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Originally posted on Stubbs Alderton & Markiles, LLP.

Ryan Azlein, Partner with Stubbs Alderton & Markiles LLP, addresses three of the most pressing legal concerns for founders of mobile application companies.

Q. What is the easiest way to form a legal entity between two people (51%-49%) who want to build a revenue producing mobile application?

A. The first step is to determine of what form of legal entity best fits your needs and circumstances. Typically the choice will be between a limited liability company or corporation, but in some cases a partnership may be appropriate. The determination should be based on consideration of tax issues, corporate governance, limitation of liability and other factors. While there are online resources that provide self-help services and documentation for company formation, these services satisfy the needs of only the most basic company formations. I strongly encourage entrepreneurs to consult an experienced business attorney on these issues.

Q. How can I protect my mobile/tablet application idea cheaply in preparation to talk with potential investors?

A. A common, and relatively cheap, means for protecting any business or product idea when discussing with a third party is to have the other party sign a non-disclosure agreement (NDA). However, venture capitalists and similar investors are famous or having a general rule against signing any NDAs. Because of the numerous companies that VC’s regularly meet with and review, signing NDAs would be too time consuming to review, process and keep track of and could create too much potential liability. Even asking a VC to sign an NDA may be taken as a sign of an inexperienced entrepreneur. As a result, entrepreneurs should disclose sensitive information only to reputable investors, ask the investors in advance about whether they have any competitive portfolio companies, and limit as much as possible the disclosure of any particularly confidential material or trade secrets (particularly at early stages of discussion). Aside from specific issues arising from discussions with potential investors, you should have a carefully thought out intellectual property strategy designed to protect your intellectual property, which may include pursuing protection under trademark, patent and/or copyright laws.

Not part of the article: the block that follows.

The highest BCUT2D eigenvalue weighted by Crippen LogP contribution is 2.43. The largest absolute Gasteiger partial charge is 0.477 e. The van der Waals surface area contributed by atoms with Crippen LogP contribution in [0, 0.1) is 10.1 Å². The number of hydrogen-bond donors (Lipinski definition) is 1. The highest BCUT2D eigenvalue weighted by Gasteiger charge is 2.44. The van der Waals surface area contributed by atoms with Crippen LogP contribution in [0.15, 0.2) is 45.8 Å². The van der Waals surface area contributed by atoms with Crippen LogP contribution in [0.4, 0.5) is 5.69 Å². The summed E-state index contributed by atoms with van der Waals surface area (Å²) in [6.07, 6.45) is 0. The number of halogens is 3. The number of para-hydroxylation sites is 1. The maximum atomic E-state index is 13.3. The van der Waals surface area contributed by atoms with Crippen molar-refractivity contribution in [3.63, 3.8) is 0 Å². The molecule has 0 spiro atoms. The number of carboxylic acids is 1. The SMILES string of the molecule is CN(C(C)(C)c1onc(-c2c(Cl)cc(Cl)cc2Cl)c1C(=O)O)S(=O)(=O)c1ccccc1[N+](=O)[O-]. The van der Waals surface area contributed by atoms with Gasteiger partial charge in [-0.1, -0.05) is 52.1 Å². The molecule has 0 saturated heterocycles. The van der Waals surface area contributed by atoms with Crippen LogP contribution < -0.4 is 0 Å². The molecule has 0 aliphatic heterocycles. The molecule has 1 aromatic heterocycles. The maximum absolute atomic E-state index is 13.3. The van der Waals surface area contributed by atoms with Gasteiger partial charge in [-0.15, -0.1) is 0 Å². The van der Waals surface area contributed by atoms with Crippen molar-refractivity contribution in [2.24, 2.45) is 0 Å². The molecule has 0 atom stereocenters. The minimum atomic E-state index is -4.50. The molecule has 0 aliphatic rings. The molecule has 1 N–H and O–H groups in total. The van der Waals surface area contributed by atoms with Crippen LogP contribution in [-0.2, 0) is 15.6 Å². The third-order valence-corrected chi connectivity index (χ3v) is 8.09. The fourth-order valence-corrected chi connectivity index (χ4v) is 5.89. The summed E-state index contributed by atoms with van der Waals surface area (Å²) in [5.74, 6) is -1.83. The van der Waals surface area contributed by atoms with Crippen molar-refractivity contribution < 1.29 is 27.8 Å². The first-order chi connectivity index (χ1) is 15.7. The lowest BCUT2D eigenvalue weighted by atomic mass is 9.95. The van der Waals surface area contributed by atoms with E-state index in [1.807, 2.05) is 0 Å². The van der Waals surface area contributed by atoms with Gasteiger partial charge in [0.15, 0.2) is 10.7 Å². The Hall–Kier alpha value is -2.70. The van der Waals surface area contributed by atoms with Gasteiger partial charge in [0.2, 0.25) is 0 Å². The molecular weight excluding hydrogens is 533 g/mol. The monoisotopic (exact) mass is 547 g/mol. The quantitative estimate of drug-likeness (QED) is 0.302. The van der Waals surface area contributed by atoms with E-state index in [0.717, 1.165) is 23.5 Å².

Q. What are the most critical legal issues facing startups who aim to release mobile applications internationally?

A. Expanding any business internationally can be complex, and potentially costly. With respect to legal aspects of launching mobile applications in other countries, a critical issue is ensuring that your application and its terms of service and privacy policies comply with the laws and regulations of each individual country. Other important legal issues to consider are whether there are any licensing requirements in the applicable jurisdictions, whether you should establish a local branch office or subsidiary in the event that you will have employees in or transactions in the foreign country, and whether you need to take additional actions to protect your intellectual property in the local jurisdiction. In addition, it is vital to get good advice in advance regarding international tax planning and reporting.

Ryan Azlein is a Partner with the Firm. Ryan advises a wide range of both public and private clients, focusing on emerging growth, development stage and middle-market companies as well as venture capital firms, angel investors and strategic investors. Ryan’s practice concentrates on venture capital and corporate finance, mergers and acquisitions, equity and executive compensation matters, intellectual property development and licensing arrangements, SEC reporting and disclosure, public and private securities offerings, complex partnering arrangements, and general corporate matters.

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Early Growth
February 12, 2013
Early Growth